Smart threads store data

C&I Issue 9, 2017

US scientists have stored bytes of data in a smart fabric, by using conductive threads. Woven into a shirt or lab coat, for example, the threads could store invisible passcodes to open the door of your workplace or unlock a home safe. 

‘We can embroider these conductive threads into regular textiles, and then polarise each cell [patch of fabric] with a north or south pole to embed a 0 or 1,’ explains lead author Justin Chan at the University of Washington in Seattle. 

The researchers took a thin strip of conductive fabric, divided it into patches or ‘cells’ 2cm in length. They then used an ordinary magnet to magnetise each cell with a north or south pole, equivalent to 0 or 1; these ‘bits’ of data – zeros and ones - could subsequently be read by a smartphone.

‘All smartphones can sense whether conductive thread is nearby,’ Chan explains, because they contain a component called a magnetometer embedded in smartphones to provide a digital compass.

The fabric can be thought of as a hard disk, storing data on our clothes. In one example, researchers stored a passcode to an electronic door lock on a patch of conductive fabric sewn into a shirt cuff, and then unlocked the door by waving the cuff in front of an array of magnetometers. 

The fabric patch retained its data after machine washing, drying and ironing. Like hotel keys, however, the strength of the magnetic signal drains away with time, losing around one-third of its strength after a week, according to researchers presenting their work at a conference in October in Québec City, Canada (Proceedings of the 30th Annual ACM Symposium on User Interface Software and Technology, 2017, DOI:10.1145/3126594.3126620).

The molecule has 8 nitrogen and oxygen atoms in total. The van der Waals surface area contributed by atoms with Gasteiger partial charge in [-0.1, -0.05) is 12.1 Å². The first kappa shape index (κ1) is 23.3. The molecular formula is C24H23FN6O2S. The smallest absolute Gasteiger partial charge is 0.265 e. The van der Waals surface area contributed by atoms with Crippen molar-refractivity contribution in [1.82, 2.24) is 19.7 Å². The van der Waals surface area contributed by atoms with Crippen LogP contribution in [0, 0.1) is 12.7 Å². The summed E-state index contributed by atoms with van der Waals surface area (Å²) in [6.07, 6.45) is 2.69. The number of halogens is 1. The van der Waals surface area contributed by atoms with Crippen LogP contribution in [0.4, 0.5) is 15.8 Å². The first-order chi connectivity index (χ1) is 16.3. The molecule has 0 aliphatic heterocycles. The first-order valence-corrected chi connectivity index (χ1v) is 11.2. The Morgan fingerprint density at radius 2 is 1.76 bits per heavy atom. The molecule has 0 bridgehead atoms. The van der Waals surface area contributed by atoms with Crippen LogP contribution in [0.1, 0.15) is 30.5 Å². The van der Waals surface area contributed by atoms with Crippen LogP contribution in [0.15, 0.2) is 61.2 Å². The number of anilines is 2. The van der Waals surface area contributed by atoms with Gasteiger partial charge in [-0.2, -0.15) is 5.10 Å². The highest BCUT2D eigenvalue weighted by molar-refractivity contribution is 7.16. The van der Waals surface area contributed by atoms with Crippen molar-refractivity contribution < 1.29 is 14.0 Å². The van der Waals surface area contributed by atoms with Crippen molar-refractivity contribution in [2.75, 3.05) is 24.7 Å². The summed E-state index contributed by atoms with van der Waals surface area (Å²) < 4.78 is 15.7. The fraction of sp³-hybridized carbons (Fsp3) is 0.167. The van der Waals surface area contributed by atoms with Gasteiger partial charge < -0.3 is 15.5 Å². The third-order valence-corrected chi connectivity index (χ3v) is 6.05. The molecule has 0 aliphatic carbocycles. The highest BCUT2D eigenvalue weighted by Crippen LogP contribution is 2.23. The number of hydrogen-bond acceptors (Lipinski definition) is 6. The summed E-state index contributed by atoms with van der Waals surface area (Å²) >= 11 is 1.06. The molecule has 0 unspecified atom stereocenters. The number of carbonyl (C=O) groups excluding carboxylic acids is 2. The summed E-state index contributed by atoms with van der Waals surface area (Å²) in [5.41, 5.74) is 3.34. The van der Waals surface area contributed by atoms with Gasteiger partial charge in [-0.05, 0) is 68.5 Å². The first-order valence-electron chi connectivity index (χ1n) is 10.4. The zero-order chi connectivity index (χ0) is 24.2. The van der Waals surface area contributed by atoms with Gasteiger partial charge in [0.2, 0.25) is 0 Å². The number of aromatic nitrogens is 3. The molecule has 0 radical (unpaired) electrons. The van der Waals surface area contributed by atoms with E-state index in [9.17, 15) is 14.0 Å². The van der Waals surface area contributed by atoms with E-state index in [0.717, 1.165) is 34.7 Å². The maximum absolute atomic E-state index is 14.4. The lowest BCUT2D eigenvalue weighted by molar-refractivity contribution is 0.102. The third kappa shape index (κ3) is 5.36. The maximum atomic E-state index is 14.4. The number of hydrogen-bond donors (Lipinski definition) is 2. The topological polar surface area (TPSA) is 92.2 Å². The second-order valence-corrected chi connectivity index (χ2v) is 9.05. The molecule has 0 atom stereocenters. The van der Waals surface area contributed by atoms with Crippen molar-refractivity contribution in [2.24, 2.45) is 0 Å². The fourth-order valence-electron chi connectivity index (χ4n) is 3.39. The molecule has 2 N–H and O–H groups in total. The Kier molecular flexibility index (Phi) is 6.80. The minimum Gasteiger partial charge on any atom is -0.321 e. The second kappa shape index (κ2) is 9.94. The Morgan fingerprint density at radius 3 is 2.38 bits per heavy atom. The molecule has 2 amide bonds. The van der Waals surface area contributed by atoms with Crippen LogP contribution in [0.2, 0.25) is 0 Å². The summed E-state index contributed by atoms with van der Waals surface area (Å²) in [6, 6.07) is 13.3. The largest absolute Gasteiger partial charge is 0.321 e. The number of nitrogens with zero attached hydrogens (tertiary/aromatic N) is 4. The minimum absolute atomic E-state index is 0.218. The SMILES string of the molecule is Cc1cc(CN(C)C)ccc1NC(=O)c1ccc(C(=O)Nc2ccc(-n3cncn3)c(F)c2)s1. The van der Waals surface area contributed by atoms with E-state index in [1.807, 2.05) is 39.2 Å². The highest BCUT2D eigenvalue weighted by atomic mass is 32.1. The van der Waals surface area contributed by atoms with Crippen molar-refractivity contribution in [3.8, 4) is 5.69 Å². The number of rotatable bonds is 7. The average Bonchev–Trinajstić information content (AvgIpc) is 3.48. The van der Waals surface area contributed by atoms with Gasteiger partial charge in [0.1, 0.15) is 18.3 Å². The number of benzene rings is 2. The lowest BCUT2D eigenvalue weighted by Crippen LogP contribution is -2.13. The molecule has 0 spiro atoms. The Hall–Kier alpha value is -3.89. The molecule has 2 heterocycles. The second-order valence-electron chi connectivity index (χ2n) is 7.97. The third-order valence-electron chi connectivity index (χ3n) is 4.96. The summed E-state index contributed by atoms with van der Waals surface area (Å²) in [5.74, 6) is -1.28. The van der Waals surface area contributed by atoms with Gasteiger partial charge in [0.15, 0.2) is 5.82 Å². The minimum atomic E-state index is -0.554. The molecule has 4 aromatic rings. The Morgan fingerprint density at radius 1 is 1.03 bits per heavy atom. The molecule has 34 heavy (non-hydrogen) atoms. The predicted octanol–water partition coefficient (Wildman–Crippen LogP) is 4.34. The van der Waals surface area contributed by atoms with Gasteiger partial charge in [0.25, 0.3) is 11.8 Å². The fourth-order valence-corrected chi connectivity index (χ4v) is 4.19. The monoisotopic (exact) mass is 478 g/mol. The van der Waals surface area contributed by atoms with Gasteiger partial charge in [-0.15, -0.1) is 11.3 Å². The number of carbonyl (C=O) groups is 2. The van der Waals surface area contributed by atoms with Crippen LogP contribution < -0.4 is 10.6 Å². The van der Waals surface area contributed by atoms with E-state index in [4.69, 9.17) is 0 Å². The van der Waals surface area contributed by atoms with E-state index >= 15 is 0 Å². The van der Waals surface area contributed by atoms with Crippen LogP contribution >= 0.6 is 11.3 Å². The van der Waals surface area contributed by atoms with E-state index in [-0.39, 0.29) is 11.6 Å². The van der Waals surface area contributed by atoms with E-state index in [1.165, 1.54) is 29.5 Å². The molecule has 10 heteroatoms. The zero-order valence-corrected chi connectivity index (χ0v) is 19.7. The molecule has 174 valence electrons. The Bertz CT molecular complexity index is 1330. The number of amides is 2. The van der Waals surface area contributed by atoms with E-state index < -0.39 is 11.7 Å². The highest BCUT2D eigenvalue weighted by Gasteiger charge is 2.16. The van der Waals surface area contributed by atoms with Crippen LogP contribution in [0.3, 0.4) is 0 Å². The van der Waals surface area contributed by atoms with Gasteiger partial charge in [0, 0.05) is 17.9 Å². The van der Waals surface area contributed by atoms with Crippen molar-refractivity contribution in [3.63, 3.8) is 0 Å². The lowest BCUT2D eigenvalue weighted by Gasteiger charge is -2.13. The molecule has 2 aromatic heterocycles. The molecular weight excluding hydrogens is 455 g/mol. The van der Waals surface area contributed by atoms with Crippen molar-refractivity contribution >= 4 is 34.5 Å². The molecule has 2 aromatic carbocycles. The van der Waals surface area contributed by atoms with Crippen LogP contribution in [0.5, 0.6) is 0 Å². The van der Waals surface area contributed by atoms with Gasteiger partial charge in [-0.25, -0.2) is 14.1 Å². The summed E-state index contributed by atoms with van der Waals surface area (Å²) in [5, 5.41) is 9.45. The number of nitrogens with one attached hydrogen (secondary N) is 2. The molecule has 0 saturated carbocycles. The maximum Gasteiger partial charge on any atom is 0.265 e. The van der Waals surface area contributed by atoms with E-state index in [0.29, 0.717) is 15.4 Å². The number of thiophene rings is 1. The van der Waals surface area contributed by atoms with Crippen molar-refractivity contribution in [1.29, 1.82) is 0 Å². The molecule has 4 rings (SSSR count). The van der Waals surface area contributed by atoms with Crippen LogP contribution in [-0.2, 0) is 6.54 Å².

Possible applications include as an unobtrusive alternative to barcodes or RFID tags for use in clothing stores, and in uniforms for medical staff or hotel employees, to gain access to authorised areas.  The computer scientists are now improving their fabric to store information reliably over longer periods, Chan says.

Steve Beeby at the University of Southampton, UK, says the technology is ‘a good idea,’ but points out that ‘at present it stores a limited amount of data. This could be improved by reducing the size of the magnetic poling rig and data reading system. This would make reading it with a normal phone difficult and require bespoke reading equipment, but it should be entirely possible.’

Beeby is leading an EPSCR-funded project that knits together his interests in energy harvesting and wearable smart textiles. He predicts that smart fabrics, or e-textiles, will become widespread in medical, military and fashion domains.  However, ‘the technology has to be made reliable, practical and cheap,’ he says: ‘There are lots of research challenges remaining.’

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